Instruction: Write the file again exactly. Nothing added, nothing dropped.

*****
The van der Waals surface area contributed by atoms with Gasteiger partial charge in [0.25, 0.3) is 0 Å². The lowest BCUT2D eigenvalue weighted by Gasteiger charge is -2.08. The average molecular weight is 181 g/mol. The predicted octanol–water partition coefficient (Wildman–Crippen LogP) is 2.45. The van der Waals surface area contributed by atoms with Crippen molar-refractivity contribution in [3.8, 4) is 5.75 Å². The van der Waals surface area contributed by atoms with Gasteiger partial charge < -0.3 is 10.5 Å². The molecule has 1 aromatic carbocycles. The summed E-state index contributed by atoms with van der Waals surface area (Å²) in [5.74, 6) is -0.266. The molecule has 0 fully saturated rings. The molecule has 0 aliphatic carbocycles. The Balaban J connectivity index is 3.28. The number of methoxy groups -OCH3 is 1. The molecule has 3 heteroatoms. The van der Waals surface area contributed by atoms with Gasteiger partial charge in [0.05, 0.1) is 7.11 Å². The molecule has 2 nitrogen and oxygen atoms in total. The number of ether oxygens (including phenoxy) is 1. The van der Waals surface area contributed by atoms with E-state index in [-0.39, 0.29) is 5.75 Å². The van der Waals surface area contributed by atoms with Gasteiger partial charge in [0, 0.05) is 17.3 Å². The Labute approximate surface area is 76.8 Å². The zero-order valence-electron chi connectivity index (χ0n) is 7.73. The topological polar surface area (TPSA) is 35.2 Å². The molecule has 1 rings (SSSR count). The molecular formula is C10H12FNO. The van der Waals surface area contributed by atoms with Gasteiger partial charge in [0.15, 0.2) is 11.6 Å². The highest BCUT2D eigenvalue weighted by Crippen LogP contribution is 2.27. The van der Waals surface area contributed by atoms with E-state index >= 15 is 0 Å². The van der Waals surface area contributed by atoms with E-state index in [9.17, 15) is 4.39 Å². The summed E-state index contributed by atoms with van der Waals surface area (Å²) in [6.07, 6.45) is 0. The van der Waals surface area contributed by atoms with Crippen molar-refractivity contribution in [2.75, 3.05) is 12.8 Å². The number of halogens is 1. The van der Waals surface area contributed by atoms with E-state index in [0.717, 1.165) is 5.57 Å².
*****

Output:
The van der Waals surface area contributed by atoms with Gasteiger partial charge in [0.25, 0.3) is 0 Å². The lowest BCUT2D eigenvalue weighted by Gasteiger charge is -2.08. The average molecular weight is 181 g/mol. The predicted octanol–water partition coefficient (Wildman–Crippen LogP) is 2.45. The van der Waals surface area contributed by atoms with Crippen molar-refractivity contribution in [3.8, 4) is 5.75 Å². The van der Waals surface area contributed by atoms with Gasteiger partial charge < -0.3 is 10.5 Å². The molecule has 1 aromatic carbocycles. The summed E-state index contributed by atoms with van der Waals surface area (Å²) in [5.74, 6) is -0.266. The molecule has 0 fully saturated rings. The molecule has 0 aliphatic carbocycles. The Balaban J connectivity index is 3.28. The number of methoxy groups -OCH3 is 1. The molecule has 3 heteroatoms. The van der Waals surface area contributed by atoms with Gasteiger partial charge in [0.05, 0.1) is 7.11 Å². The molecule has 2 nitrogen and oxygen atoms in total. The number of ether oxygens (including phenoxy) is 1. The van der Waals surface area contributed by atoms with E-state index in [-0.39, 0.29) is 5.75 Å². The van der Waals surface area contributed by atoms with Gasteiger partial charge in [0, 0.05) is 17.3 Å². The Labute approximate surface area is 76.8 Å². The zero-order valence-electron chi connectivity index (χ0n) is 7.73. The topological polar surface area (TPSA) is 35.2 Å². The molecule has 1 rings (SSSR count). The molecular formula is C10H12FNO. The van der Waals surface area contributed by atoms with Gasteiger partial charge in [0.15, 0.2) is 11.6 Å². The highest BCUT2D eigenvalue weighted by Crippen LogP contribution is 2.27. The van der Waals surface area contributed by atoms with E-state index >= 15 is 0 Å². The van der Waals surface area contributed by atoms with E-state index in [9.17, 15) is 4.39 Å². The summed E-state index contributed by atoms with van der Waals surface area (Å²) in [6.07, 6.45) is 0. The van der Waals surface area contributed by atoms with Crippen molar-refractivity contribution in [2.75, 3.05) is 12.8 Å². The number of halogens is 1. The van der Waals surface area contributed by atoms with E-state index in [0.717, 1.165) is 5.57 Å².